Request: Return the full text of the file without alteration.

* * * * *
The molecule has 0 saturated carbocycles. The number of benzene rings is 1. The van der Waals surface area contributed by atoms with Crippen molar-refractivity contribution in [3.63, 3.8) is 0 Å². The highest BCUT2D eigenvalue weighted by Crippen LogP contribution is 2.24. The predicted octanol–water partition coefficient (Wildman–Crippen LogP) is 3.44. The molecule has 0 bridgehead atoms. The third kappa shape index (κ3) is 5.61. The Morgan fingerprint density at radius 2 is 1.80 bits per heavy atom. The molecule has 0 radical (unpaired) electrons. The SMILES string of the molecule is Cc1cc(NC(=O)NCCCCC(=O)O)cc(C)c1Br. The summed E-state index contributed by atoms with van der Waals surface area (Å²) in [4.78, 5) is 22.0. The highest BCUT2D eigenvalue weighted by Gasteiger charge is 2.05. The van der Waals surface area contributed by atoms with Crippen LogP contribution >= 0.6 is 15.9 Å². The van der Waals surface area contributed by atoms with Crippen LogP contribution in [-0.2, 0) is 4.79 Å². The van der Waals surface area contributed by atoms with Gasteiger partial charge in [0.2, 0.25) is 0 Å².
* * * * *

The molecule has 0 saturated carbocycles. The number of benzene rings is 1. The van der Waals surface area contributed by atoms with Crippen molar-refractivity contribution in [3.63, 3.8) is 0 Å². The highest BCUT2D eigenvalue weighted by Crippen LogP contribution is 2.24. The predicted octanol–water partition coefficient (Wildman–Crippen LogP) is 3.44. The molecule has 0 bridgehead atoms. The third kappa shape index (κ3) is 5.61. The Morgan fingerprint density at radius 2 is 1.80 bits per heavy atom. The molecule has 0 radical (unpaired) electrons. The SMILES string of the molecule is Cc1cc(NC(=O)NCCCCC(=O)O)cc(C)c1Br. The summed E-state index contributed by atoms with van der Waals surface area (Å²) in [4.78, 5) is 22.0. The highest BCUT2D eigenvalue weighted by Gasteiger charge is 2.05. The van der Waals surface area contributed by atoms with Crippen LogP contribution >= 0.6 is 15.9 Å². The van der Waals surface area contributed by atoms with Crippen LogP contribution in [-0.2, 0) is 4.79 Å². The van der Waals surface area contributed by atoms with Gasteiger partial charge in [0.2, 0.25) is 0 Å².